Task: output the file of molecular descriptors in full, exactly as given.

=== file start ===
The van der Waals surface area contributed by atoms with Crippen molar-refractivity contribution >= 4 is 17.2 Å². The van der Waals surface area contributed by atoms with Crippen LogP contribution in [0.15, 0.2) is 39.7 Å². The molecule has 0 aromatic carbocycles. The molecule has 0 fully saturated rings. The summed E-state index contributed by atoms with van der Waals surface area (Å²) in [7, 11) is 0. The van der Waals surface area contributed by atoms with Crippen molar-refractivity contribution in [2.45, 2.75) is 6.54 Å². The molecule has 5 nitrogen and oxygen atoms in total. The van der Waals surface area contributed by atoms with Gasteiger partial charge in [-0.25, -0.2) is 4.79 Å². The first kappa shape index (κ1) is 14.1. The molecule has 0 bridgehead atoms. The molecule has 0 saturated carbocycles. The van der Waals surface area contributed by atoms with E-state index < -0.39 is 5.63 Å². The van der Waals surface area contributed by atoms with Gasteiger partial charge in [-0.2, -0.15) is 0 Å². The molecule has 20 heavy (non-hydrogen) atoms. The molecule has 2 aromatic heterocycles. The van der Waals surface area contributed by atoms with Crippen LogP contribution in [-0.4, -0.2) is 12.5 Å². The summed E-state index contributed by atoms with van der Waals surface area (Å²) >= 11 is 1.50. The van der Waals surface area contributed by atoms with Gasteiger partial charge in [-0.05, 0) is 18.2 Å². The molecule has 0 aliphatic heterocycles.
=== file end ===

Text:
The van der Waals surface area contributed by atoms with Crippen molar-refractivity contribution >= 4 is 17.2 Å². The van der Waals surface area contributed by atoms with Crippen LogP contribution in [0.15, 0.2) is 39.7 Å². The molecule has 0 aromatic carbocycles. The molecule has 0 fully saturated rings. The summed E-state index contributed by atoms with van der Waals surface area (Å²) in [7, 11) is 0. The van der Waals surface area contributed by atoms with Crippen molar-refractivity contribution in [2.45, 2.75) is 6.54 Å². The molecule has 5 nitrogen and oxygen atoms in total. The van der Waals surface area contributed by atoms with Gasteiger partial charge in [-0.25, -0.2) is 4.79 Å². The first kappa shape index (κ1) is 14.1. The molecule has 0 bridgehead atoms. The molecule has 0 saturated carbocycles. The van der Waals surface area contributed by atoms with E-state index < -0.39 is 5.63 Å². The van der Waals surface area contributed by atoms with Gasteiger partial charge in [-0.2, -0.15) is 0 Å². The molecule has 20 heavy (non-hydrogen) atoms. The molecule has 2 aromatic heterocycles. The van der Waals surface area contributed by atoms with Crippen LogP contribution in [-0.4, -0.2) is 12.5 Å². The summed E-state index contributed by atoms with van der Waals surface area (Å²) >= 11 is 1.50. The van der Waals surface area contributed by atoms with Gasteiger partial charge in [-0.05, 0) is 18.2 Å². The molecule has 0 aliphatic heterocycles.